So Google Gears' local store creates a data file that is accessible only from within the running Web application - only from the client side. Specifically, it can only respond to requests from the local application, placed using JavaScript Object Notation (JSON) - which is already well-utilized.

The Web doesn't access the local store; the Web application does. Therefore, there is no data interaction between a remote server and the local client's data store that isn't expressly specified by the JavaScript or AJAX application. A Web server may still request data from the local application, but it does not place the request to the local store directly - and the security of the entire architecture rests on this extra layer of abstraction.

Google's architectural model for Gears suggests that developers create an intermediate layer for handling data calls from a server, called a "Data Switch Layer." The poor naming of this concept alone is testament to the fact that all the other good names were taken, by concepts which have tried this before - most notably the data broker, which is a concept employed by both CORBA and Microsoft's Component Object Model.

In fact, besides its architecture and some more of its typically limited-vocabulary nomenclature, Google's principal contribution may not be technological at all, but rather a kind of unilateral movement to finally get browsers to implement a local data store in a rational way. And this time, because it's Google behind the movement, it could work.

A local data store would feasibly eliminate the need for cookies. Since cookies are very simplistic records, any type of server-side code could call upon them for purposes of tracking or recalling data about their user's behavior.

There's no way on the client side for software to ascertain whether a remote call to a cookie is being used for a purpose other than what the user might willfully permit, which is why anti-malware programs such as ZoneAlarm Pro and AdAware identify probable unwanted cookies by their origin rather than their presumed purpose.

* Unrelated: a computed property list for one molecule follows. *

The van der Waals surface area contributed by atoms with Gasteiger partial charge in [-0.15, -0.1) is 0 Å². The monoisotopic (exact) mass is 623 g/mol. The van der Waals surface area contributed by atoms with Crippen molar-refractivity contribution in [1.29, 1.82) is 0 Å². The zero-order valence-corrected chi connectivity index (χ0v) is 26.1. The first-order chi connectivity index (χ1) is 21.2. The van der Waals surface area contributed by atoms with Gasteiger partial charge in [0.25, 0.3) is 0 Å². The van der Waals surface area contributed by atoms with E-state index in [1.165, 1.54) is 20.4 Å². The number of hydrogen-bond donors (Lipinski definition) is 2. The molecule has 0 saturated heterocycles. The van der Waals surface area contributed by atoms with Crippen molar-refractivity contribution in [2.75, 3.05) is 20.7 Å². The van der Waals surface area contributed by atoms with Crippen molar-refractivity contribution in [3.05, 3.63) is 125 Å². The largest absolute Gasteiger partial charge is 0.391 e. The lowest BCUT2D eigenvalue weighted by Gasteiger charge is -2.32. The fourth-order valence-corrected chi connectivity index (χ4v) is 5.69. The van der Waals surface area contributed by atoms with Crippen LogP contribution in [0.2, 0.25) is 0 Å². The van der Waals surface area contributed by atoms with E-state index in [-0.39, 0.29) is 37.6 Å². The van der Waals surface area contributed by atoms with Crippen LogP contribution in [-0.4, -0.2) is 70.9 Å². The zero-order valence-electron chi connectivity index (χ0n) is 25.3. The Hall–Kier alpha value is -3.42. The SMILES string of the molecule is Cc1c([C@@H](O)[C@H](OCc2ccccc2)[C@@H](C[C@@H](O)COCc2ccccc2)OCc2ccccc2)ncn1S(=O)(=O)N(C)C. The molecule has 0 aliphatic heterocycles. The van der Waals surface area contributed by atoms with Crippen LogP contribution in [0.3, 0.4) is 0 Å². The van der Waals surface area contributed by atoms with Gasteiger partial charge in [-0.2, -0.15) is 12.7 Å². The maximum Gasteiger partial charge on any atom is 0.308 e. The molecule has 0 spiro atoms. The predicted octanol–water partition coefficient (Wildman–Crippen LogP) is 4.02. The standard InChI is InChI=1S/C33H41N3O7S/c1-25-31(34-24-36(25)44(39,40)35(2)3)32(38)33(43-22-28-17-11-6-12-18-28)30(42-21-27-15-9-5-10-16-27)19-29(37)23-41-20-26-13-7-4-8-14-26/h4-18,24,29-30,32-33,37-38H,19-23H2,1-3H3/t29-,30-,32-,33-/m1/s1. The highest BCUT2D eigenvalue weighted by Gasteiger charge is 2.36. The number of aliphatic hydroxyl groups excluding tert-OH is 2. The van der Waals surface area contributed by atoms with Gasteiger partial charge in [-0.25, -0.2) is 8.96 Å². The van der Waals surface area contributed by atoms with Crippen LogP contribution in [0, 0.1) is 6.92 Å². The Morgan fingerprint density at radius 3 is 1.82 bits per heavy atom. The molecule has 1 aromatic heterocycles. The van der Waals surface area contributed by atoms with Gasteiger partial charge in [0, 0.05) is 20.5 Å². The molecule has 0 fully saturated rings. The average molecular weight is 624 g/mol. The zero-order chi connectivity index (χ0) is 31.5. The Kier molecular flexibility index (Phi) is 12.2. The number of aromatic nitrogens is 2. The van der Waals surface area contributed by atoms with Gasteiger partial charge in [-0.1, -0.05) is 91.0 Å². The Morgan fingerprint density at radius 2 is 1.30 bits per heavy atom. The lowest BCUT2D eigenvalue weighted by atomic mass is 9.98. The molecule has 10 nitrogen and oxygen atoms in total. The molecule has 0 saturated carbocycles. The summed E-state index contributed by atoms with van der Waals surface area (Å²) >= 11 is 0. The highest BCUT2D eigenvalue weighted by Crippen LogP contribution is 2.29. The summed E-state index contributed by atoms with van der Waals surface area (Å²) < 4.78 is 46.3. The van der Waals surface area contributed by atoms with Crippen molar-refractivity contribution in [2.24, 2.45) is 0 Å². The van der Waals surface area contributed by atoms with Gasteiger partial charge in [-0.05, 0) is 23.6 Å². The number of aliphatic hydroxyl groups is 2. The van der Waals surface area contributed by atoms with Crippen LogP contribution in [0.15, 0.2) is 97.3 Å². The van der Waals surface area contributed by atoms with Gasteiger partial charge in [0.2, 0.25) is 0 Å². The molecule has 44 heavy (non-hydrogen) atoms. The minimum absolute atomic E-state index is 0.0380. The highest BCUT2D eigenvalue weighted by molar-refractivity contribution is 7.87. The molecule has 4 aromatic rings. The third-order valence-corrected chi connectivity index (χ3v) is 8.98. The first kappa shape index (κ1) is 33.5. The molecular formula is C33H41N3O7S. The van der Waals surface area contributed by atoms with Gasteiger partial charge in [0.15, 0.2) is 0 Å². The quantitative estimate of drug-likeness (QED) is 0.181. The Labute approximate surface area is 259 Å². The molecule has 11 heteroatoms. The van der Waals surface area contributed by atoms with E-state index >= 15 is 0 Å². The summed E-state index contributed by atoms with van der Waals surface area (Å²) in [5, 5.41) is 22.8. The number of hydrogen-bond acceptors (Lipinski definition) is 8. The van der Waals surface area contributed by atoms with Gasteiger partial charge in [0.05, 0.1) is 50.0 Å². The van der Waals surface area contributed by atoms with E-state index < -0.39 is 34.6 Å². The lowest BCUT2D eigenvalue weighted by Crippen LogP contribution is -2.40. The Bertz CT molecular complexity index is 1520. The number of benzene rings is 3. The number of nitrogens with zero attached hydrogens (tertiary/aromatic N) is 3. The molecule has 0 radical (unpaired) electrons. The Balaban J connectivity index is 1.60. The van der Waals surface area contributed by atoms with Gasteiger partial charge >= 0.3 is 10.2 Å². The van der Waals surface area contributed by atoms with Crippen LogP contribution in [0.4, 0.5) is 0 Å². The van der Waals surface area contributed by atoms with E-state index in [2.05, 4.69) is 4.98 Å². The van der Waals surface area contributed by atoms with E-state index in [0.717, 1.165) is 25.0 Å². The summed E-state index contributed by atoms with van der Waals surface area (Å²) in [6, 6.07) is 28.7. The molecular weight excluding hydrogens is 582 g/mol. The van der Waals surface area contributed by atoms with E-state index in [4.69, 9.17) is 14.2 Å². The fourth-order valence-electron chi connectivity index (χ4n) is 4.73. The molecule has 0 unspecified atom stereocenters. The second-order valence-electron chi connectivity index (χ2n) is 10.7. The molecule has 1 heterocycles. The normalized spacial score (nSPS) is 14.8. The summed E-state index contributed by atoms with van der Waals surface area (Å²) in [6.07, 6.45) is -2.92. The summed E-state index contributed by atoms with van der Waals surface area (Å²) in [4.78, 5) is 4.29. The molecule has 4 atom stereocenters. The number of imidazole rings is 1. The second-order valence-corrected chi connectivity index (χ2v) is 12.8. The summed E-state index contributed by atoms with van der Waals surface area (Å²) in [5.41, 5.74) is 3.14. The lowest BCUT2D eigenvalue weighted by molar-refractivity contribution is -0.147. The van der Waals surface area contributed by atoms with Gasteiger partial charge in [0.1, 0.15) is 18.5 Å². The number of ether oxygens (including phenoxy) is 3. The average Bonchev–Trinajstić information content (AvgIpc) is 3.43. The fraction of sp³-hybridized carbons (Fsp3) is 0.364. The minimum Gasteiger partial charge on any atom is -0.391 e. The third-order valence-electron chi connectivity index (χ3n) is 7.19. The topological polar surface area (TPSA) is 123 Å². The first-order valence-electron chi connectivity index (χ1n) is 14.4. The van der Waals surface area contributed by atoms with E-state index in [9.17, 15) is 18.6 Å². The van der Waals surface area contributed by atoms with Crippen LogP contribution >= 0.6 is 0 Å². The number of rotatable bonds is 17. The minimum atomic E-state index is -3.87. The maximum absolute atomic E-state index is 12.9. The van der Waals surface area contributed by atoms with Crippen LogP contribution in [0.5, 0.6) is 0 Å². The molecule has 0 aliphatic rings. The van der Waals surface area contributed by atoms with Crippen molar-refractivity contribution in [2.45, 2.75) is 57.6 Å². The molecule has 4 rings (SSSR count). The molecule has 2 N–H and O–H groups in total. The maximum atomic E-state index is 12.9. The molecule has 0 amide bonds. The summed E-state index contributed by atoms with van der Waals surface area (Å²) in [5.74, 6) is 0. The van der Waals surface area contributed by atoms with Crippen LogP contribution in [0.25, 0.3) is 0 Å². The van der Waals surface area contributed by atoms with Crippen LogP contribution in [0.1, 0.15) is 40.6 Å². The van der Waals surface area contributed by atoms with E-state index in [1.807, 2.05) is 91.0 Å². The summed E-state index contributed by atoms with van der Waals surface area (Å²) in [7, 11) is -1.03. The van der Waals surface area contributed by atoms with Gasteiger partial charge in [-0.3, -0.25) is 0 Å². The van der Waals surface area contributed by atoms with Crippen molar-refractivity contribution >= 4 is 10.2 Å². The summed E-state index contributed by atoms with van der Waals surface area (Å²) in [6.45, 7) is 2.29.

If a Web site could instead place sophisticated database calls to a user's local store, conceivably, future client-side software could ascertain the nature of such calls, and perhaps permit or deny access according to policy-based rules set by the user.

So from a standpoint of security possibilities, the Google Gears scheme may become more preferable...assuming Web sites would be willing to open themselves up to being blocked on account of doubt on the part of their users. That's a big assumption, which may be why services that perform user browsing habits analysis using cookies, for instance, may stick to doing so.

Of course, if the Gears methodology catches on, users may become more inclined to block all cookies from sites that aren't willing to evolve. In such an event, Google Gears may end up contributing to the evolution of Web applications one way or the other: by evangelizing the open source development community, or by setting up the existing order of the Web for a long overdue round of obsolescence.